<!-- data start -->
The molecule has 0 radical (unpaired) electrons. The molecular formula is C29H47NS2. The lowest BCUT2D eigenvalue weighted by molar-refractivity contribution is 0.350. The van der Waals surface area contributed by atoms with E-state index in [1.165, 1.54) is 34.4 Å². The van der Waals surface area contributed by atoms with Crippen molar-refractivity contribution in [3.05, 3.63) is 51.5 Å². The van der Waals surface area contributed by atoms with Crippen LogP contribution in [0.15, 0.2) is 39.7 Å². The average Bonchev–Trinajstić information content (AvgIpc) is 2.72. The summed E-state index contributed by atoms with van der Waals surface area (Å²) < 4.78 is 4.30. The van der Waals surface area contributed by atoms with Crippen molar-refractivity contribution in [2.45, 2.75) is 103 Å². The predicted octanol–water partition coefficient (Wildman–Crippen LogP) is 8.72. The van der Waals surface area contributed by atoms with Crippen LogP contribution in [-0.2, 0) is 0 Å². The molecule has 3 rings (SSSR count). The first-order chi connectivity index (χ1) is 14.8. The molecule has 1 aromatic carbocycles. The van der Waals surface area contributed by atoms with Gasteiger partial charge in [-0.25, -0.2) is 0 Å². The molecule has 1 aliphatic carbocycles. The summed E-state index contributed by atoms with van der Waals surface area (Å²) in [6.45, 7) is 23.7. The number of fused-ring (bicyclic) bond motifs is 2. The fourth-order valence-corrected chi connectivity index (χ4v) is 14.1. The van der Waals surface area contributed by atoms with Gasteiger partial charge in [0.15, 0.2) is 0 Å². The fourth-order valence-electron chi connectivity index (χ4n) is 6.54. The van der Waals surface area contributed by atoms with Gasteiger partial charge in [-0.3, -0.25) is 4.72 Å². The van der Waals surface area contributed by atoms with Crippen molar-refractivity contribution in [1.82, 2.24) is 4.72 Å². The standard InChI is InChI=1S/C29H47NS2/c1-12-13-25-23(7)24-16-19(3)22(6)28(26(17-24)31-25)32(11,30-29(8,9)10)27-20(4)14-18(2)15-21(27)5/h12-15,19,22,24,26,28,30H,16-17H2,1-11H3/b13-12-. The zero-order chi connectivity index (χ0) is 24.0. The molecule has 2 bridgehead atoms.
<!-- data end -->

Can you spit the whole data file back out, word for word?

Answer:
The molecule has 0 radical (unpaired) electrons. The molecular formula is C29H47NS2. The lowest BCUT2D eigenvalue weighted by molar-refractivity contribution is 0.350. The van der Waals surface area contributed by atoms with E-state index in [1.165, 1.54) is 34.4 Å². The van der Waals surface area contributed by atoms with Crippen molar-refractivity contribution in [3.05, 3.63) is 51.5 Å². The van der Waals surface area contributed by atoms with Crippen LogP contribution in [0.15, 0.2) is 39.7 Å². The average Bonchev–Trinajstić information content (AvgIpc) is 2.72. The summed E-state index contributed by atoms with van der Waals surface area (Å²) < 4.78 is 4.30. The van der Waals surface area contributed by atoms with Crippen molar-refractivity contribution in [2.45, 2.75) is 103 Å². The predicted octanol–water partition coefficient (Wildman–Crippen LogP) is 8.72. The van der Waals surface area contributed by atoms with Crippen LogP contribution in [-0.2, 0) is 0 Å². The molecule has 3 rings (SSSR count). The first-order chi connectivity index (χ1) is 14.8. The molecule has 1 aromatic carbocycles. The van der Waals surface area contributed by atoms with Gasteiger partial charge in [-0.25, -0.2) is 0 Å². The molecule has 1 aliphatic carbocycles. The summed E-state index contributed by atoms with van der Waals surface area (Å²) in [6.45, 7) is 23.7. The number of fused-ring (bicyclic) bond motifs is 2. The fourth-order valence-corrected chi connectivity index (χ4v) is 14.1. The van der Waals surface area contributed by atoms with Gasteiger partial charge in [0.15, 0.2) is 0 Å². The fourth-order valence-electron chi connectivity index (χ4n) is 6.54. The van der Waals surface area contributed by atoms with Gasteiger partial charge in [-0.3, -0.25) is 4.72 Å². The van der Waals surface area contributed by atoms with Crippen molar-refractivity contribution in [1.82, 2.24) is 4.72 Å². The standard InChI is InChI=1S/C29H47NS2/c1-12-13-25-23(7)24-16-19(3)22(6)28(26(17-24)31-25)32(11,30-29(8,9)10)27-20(4)14-18(2)15-21(27)5/h12-15,19,22,24,26,28,30H,16-17H2,1-11H3/b13-12-. The zero-order chi connectivity index (χ0) is 24.0. The molecule has 2 bridgehead atoms.